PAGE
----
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Source file src/time/internal_test.go

Documentation: time

  // Copyright 2011 The Go Authors. All rights reserved.
  // Use of this source code is governed by a BSD-style
  // license that can be found in the LICENSE file.
  package time
  func init() {
  	// force US/Pacific for time zone tests
  func initTestingZone() {
  	z, err := loadLocation("America/Los_Angeles", zoneSources[len(zoneSources)-1:])
  	if err != nil {
  		panic("cannot load America/Los_Angeles for testing: " + err.Error())
  	z.name = "Local"
  	localLoc = *z
  var OrigZoneSources = zoneSources
  func forceZipFileForTesting(zipOnly bool) {
  	zoneSources = make([]string, len(OrigZoneSources))
  	copy(zoneSources, OrigZoneSources)
  	if zipOnly {
  		zoneSources = zoneSources[len(zoneSources)-1:]
  var Interrupt = interrupt
  var DaysIn = daysIn
  func empty(arg interface{}, seq uintptr) {}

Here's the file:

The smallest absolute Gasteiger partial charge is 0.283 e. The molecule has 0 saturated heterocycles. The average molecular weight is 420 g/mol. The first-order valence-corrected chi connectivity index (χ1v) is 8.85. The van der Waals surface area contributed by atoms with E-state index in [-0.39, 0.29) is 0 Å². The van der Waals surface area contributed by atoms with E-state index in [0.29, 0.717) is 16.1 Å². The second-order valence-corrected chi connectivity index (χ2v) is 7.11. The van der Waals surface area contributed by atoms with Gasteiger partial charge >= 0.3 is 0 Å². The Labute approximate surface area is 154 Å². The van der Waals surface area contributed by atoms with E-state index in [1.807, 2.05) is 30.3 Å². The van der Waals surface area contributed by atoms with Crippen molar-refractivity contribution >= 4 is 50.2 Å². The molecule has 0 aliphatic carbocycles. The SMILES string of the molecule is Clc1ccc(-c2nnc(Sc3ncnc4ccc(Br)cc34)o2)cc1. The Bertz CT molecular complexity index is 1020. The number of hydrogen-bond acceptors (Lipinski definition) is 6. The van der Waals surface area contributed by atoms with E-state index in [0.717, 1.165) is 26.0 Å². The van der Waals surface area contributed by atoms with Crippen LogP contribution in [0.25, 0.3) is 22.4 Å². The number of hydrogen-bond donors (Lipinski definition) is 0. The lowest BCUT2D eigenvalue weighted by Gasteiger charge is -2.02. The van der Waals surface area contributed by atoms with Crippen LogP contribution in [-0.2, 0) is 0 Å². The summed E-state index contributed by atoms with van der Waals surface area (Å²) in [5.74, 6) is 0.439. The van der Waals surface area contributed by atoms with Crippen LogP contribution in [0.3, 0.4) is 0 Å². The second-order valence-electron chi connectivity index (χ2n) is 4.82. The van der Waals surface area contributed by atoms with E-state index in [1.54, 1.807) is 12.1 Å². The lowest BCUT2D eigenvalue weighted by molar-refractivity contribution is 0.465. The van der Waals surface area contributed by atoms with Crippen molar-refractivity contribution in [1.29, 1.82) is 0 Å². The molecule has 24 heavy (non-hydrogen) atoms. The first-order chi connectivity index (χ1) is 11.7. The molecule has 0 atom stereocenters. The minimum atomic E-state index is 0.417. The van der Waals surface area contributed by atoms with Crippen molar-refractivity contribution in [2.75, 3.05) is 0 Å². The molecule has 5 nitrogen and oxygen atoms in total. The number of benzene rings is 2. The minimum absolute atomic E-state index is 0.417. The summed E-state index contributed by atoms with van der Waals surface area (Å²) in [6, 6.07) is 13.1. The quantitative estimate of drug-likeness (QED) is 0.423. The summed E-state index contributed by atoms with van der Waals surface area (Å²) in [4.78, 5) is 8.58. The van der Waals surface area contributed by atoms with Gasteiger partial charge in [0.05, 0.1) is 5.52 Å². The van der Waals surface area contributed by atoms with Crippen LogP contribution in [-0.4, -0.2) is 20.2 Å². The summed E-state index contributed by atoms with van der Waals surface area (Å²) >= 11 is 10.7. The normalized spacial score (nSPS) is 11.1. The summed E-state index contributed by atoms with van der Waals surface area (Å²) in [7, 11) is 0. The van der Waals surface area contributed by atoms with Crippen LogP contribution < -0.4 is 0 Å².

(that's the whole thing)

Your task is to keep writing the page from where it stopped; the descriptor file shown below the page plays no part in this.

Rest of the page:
// Test that a runtimeTimer with a duration so large it overflows
  // does not cause other timers to hang.
  // This test has to be in internal_test.go since it fiddles with
  // unexported data structures.
  func CheckRuntimeTimerOverflow() {
  	// We manually create a runtimeTimer to bypass the overflow
  	// detection logic in NewTimer: we're testing the underlying
  	// runtime.addtimer function.
  	r := &runtimeTimer{
  		when: runtimeNano() + (1<<63 - 1),
  		f:    empty,
  		arg:  nil,
  	// Start a goroutine that should send on t.C right away.
  	t := NewTimer(1)
  	defer func() {
  		// Subsequent tests won't work correctly if we don't stop the
  		// overflow timer and kick the timer proc back into service.
  		// The timer proc is now sleeping and can only be awoken by
  		// adding a timer to the *beginning* of the heap. We can't
  		// wake it up by calling NewTimer since other tests may have
  		// left timers running that should have expired before ours.
  		// Instead we zero the overflow timer duration and start it
  		// once more.
  		r.when = 0
  	// If the test fails, we will hang here until the timeout in the testing package
  	// fires, which is 10 minutes. It would be nice to catch the problem sooner,
  	// but there is no reliable way to guarantee that timerproc schedules without
  	// doing something involving timerproc itself. Previous failed attempts have
  	// tried calling runtime.Gosched and runtime.GC, but neither is reliable.
  	// So we fall back to hope: We hope we don't hang here.

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